WILL SHORTZ: Don't know this person. The acceptance rate for new people is extremely low, but, you know, you never know, so I always hope for the best.
MIKE VUOLO: During his 13-year tenure as crossword editor, Shortz has published several hundred constructors, some frequently, some only once. Somewhere among that list of names is me. Over the years, I've gotten a few dozen crosswords into the New York and Los Angeles Times. My last puzzle was published in 2004, while in graduate school, which has a way of obliterating hobbies. But despite all that, I'm not sure I could be a contender at the tournament. Speed solving's just not for me. I like to take my time. In fact, unlike Stella Daily, I do it in bed.
STELLA DAILY: I would see a lot of personal ads that said, you know, I'm looking for a woman who wants to spend the day in bed with me, just like reading the New York Times and solving the Sunday Crossword in bed, and I'm like, well, you probably shouldn't go out with me unless you want to feel really inadequate because I'm gonna sit there [LAUGHING] and I'm gonna solve the New York Times Sunday in 10 minutes or less, and it's not, it's not leisurely to me at all.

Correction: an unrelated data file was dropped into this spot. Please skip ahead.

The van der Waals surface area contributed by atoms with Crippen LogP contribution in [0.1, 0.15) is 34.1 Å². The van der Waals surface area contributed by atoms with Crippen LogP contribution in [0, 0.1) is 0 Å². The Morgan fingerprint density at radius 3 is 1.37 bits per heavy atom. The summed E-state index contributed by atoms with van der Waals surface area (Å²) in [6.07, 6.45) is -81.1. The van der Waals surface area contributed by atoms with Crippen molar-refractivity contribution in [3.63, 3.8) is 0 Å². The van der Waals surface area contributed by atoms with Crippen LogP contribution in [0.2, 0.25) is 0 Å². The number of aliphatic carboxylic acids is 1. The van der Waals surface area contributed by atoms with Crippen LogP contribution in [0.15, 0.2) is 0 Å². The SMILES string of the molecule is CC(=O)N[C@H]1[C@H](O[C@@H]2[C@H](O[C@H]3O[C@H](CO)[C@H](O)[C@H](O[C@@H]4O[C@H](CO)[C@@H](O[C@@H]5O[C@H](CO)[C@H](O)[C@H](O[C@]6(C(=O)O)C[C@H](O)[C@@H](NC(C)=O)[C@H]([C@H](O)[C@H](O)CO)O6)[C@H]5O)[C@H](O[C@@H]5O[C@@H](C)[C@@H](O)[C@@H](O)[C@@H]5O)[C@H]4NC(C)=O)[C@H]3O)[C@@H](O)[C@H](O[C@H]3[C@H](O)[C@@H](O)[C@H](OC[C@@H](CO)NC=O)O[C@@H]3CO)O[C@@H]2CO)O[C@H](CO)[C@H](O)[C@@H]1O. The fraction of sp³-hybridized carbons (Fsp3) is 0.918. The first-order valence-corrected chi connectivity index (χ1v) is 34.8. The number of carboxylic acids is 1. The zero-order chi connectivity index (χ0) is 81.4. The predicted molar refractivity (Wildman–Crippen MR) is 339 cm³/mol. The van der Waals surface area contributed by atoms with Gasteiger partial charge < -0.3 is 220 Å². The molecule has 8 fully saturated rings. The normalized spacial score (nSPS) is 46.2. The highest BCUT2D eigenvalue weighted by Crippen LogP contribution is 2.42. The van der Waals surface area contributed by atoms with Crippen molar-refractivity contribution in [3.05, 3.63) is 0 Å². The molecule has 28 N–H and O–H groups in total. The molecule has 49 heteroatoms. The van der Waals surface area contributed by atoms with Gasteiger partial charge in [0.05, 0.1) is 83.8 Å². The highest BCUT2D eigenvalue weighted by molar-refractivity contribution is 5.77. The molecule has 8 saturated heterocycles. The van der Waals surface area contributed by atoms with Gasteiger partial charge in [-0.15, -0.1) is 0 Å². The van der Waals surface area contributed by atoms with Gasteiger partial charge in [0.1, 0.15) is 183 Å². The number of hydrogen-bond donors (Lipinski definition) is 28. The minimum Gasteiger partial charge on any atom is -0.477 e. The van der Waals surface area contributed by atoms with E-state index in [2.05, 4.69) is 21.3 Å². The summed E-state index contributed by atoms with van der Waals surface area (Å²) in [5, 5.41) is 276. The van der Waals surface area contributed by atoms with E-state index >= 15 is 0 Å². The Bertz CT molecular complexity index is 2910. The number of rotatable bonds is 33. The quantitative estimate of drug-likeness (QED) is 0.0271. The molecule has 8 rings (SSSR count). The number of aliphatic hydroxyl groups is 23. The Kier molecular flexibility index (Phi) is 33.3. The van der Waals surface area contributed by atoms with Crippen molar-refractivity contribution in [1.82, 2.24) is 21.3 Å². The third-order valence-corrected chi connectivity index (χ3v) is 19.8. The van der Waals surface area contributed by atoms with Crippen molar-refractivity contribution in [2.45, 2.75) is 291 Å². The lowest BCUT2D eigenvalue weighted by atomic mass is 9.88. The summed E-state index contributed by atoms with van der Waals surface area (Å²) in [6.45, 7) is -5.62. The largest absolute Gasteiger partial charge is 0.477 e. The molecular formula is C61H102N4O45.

MIKE VUOLO: Turns out curling up in bed with the Sunday Times is no longer an issue for Daily. In fact, she and Marc Romano and 40,000 other premium subscribers don't think of solving as attached to the physical product of the newspaper at all. Those solvers don't bother to grandstand by wielding a pen instead of a pencil. For them, solving the puzzle has already gone the way of the rest of the paper – online. [MUSIC UP AND UNDER] For On the Media, I'm Mike Vuolo. [SONG]
MAN [SINGING]: I feel so unnecessary each night when I go to call. Fools there have been since the world began, but I'm the daddy of all. Crosswords have made me blue as can be, Cross, crosswords between my sweetie and me, Every night in our little home We sit together, but I'm all alone.
I'm jealous. How can I win sympathy? I'm hoping she'll soon need L-O-V-E. She's so contrary- Her old dictionary and crosswords are sweeter than me. [MUSIC UP AND UNDER]